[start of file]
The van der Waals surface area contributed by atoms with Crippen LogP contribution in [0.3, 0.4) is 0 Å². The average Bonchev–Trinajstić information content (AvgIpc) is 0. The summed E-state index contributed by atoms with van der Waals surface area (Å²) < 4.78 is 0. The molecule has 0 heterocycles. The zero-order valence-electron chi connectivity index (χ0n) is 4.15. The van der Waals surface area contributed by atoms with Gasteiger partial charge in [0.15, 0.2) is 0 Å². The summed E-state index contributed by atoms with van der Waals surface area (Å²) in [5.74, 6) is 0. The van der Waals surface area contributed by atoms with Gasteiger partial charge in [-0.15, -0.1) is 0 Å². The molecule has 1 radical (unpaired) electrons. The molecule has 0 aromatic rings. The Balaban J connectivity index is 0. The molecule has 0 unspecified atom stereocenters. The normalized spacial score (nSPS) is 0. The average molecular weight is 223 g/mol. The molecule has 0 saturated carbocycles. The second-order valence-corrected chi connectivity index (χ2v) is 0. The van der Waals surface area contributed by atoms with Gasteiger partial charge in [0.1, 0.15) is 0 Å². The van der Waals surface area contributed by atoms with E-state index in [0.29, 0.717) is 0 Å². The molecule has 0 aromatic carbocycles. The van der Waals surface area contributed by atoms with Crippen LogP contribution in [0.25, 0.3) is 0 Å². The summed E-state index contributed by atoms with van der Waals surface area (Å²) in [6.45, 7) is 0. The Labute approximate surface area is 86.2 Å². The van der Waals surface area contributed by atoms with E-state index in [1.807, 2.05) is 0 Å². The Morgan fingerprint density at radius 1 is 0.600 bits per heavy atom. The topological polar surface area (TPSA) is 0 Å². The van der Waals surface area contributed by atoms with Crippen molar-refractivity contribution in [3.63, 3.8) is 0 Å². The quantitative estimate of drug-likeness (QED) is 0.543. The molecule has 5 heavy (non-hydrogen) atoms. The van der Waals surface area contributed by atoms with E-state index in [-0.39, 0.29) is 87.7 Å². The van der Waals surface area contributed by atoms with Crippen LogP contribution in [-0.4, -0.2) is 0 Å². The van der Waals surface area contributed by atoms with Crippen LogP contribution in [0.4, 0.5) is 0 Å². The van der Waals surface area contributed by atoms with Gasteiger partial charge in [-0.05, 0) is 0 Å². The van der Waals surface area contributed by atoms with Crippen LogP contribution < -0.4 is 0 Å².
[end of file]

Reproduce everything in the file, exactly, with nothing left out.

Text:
The van der Waals surface area contributed by atoms with Crippen LogP contribution in [0.3, 0.4) is 0 Å². The average Bonchev–Trinajstić information content (AvgIpc) is 0. The summed E-state index contributed by atoms with van der Waals surface area (Å²) < 4.78 is 0. The molecule has 0 heterocycles. The zero-order valence-electron chi connectivity index (χ0n) is 4.15. The van der Waals surface area contributed by atoms with Gasteiger partial charge in [0.15, 0.2) is 0 Å². The summed E-state index contributed by atoms with van der Waals surface area (Å²) in [5.74, 6) is 0. The van der Waals surface area contributed by atoms with Gasteiger partial charge in [-0.15, -0.1) is 0 Å². The molecule has 1 radical (unpaired) electrons. The molecule has 0 aromatic rings. The Balaban J connectivity index is 0. The molecule has 0 unspecified atom stereocenters. The normalized spacial score (nSPS) is 0. The average molecular weight is 223 g/mol. The molecule has 0 saturated carbocycles. The second-order valence-corrected chi connectivity index (χ2v) is 0. The van der Waals surface area contributed by atoms with Gasteiger partial charge in [0.1, 0.15) is 0 Å². The van der Waals surface area contributed by atoms with E-state index in [0.29, 0.717) is 0 Å². The molecule has 0 aromatic carbocycles. The van der Waals surface area contributed by atoms with Crippen LogP contribution in [0.25, 0.3) is 0 Å². The summed E-state index contributed by atoms with van der Waals surface area (Å²) in [6.45, 7) is 0. The Labute approximate surface area is 86.2 Å². The van der Waals surface area contributed by atoms with E-state index in [1.807, 2.05) is 0 Å². The Morgan fingerprint density at radius 1 is 0.600 bits per heavy atom. The topological polar surface area (TPSA) is 0 Å². The van der Waals surface area contributed by atoms with Crippen molar-refractivity contribution in [3.63, 3.8) is 0 Å². The quantitative estimate of drug-likeness (QED) is 0.543. The molecule has 5 heavy (non-hydrogen) atoms. The van der Waals surface area contributed by atoms with E-state index in [-0.39, 0.29) is 87.7 Å². The van der Waals surface area contributed by atoms with Crippen LogP contribution in [-0.4, -0.2) is 0 Å². The van der Waals surface area contributed by atoms with Crippen LogP contribution in [0.4, 0.5) is 0 Å². The van der Waals surface area contributed by atoms with Gasteiger partial charge in [-0.05, 0) is 0 Å². The van der Waals surface area contributed by atoms with Crippen LogP contribution < -0.4 is 0 Å².